No matter which industry you care to analyse, there are always one or two brands that dominate the landscape. This embodies the nature of competition within an open market, where brands such as Facebook, Google and Coca-Cola lead their markets gradually evolve alongside persistent, second tier rivals.
While you may consider brands such as Facebook and Google to be safer in their positions than most, however, both are facing significant challenges in the current market. There are suggestions that paid marketing through Facebook may be about to reach its saturation point after the company restricted business users’ organic reach, for example, while Google itself is facing a myriad of legal and technological challenges in 2015.
How Antitrust Investigations are Impacting on Google
Before we start exploring this in greater detail, it is important to note that Google remains a dominant and innovative market player. It retains an estimated market share of 90% when it comes to online searches, for example, while the company is also believe to have an annual turnover in the region of $60 billion. When you also consider that Google has used its wealth and reach to successfully procure progressive outlets such as YouTube, you have a picture of robust health and an incredible diversity of revenue streams.
This virtual empire is under huge threat, however, thanks primarily to an international antitrust investigation currently being conducted in Europe. It began when documents revealed that Google had developed contracts which implored phone makers to bundle in branded services when adopting its Android operating system, forcing them to include services such as Google Search and Maps at the expense of third party alternatives. This became the basis for a global antitrust complaint that has been brought to the EU by FairSearch, which claims that Google’s Android practices are opposed to fair trade and anti-competitive.
Market Factors and the Lessons that Business Owners should Learn
Second tier technology firms such Microsoft and Oracle have adopted an aggressive approach towards challenging Google, and this underlines the fact that a growing number of brands are keen to capitalize on their misfortune. This number includes Apple, which is one of the few firms that have the scope and the resources to potentially supersede Google’s dominance. Apple has also made a concerted effort to distance itself from Google as a technology partner, enabling its features on the Bing search engine and pledging to launch its next iOS platform with the relatively unheralded service DuckDuckGo. The fact that this new search engine includes robust privacy measures for users is also telling, as it reinforces the legal issues facing Google in the European market.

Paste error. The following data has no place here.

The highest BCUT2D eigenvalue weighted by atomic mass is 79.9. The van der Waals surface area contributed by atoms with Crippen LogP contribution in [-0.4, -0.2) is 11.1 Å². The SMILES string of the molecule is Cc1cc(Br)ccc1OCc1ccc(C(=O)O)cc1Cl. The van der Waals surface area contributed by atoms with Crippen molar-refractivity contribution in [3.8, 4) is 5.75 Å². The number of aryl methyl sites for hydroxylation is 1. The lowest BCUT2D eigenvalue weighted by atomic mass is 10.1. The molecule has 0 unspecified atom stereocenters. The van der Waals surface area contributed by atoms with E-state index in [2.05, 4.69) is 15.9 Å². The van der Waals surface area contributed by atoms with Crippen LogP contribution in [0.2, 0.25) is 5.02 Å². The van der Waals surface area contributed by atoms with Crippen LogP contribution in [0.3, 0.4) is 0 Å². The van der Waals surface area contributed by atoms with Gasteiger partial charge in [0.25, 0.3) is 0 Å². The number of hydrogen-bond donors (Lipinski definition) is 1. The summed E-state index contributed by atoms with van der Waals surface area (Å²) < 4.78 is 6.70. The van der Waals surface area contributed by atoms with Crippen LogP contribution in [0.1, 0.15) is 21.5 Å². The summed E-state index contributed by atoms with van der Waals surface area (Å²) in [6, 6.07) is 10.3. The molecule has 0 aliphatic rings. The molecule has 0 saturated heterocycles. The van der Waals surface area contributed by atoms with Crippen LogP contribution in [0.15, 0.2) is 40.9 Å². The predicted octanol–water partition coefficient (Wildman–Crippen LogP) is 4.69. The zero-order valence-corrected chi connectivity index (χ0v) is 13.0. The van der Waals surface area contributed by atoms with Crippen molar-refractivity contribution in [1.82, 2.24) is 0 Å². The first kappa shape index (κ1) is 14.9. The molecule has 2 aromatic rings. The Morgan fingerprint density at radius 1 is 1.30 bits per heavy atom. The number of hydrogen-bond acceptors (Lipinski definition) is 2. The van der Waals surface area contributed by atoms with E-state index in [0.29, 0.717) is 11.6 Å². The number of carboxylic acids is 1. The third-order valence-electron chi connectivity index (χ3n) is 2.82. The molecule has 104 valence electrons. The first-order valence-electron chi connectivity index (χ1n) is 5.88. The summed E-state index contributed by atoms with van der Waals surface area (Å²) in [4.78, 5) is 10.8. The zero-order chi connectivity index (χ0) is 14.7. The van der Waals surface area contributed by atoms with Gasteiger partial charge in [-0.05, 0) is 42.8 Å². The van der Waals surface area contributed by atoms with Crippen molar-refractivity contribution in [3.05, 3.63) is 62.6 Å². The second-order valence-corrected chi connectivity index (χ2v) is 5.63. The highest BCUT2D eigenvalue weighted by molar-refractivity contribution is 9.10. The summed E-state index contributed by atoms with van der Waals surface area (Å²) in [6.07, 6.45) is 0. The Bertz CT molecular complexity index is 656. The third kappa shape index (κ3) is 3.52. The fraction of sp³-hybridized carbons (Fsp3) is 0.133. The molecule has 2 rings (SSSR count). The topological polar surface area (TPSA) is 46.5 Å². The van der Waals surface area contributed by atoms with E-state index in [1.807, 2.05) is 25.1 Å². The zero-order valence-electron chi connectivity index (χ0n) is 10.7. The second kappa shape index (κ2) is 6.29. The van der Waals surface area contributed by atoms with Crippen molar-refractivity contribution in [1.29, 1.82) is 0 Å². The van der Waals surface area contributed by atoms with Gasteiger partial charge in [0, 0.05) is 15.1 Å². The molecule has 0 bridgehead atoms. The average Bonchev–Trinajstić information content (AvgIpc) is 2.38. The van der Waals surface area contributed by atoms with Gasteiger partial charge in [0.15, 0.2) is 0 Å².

From a business perspective, the problems facing Google reveal several core lessons. The first is that significant growth brings huge infrastructure challenges, while it also sets a benchmark for rival companies to challenge, reach and ultimately supersede. This can happen to companies of any size, depending on their level of innovation and the nature of the market that they operate in. Above all else, it is crucial that business owners develop and refine their business model as they expand, ensuring that it is profitable, compliant with international trade laws and robust enough to withstand intensified market competition.
From Google’s own perspective, 2015 is threatening to be a difficult and costly year. With rival brands such as Apple increasingly aggressive when targeting new markets and a high profile antitrust investigation still ongoing, the company will need to be strong and patient in the quest for future success.
This article was syndicated from Business 2 Community: Google, Antitrust And The Rise Of Apple: How Will It Impact On Your Business?
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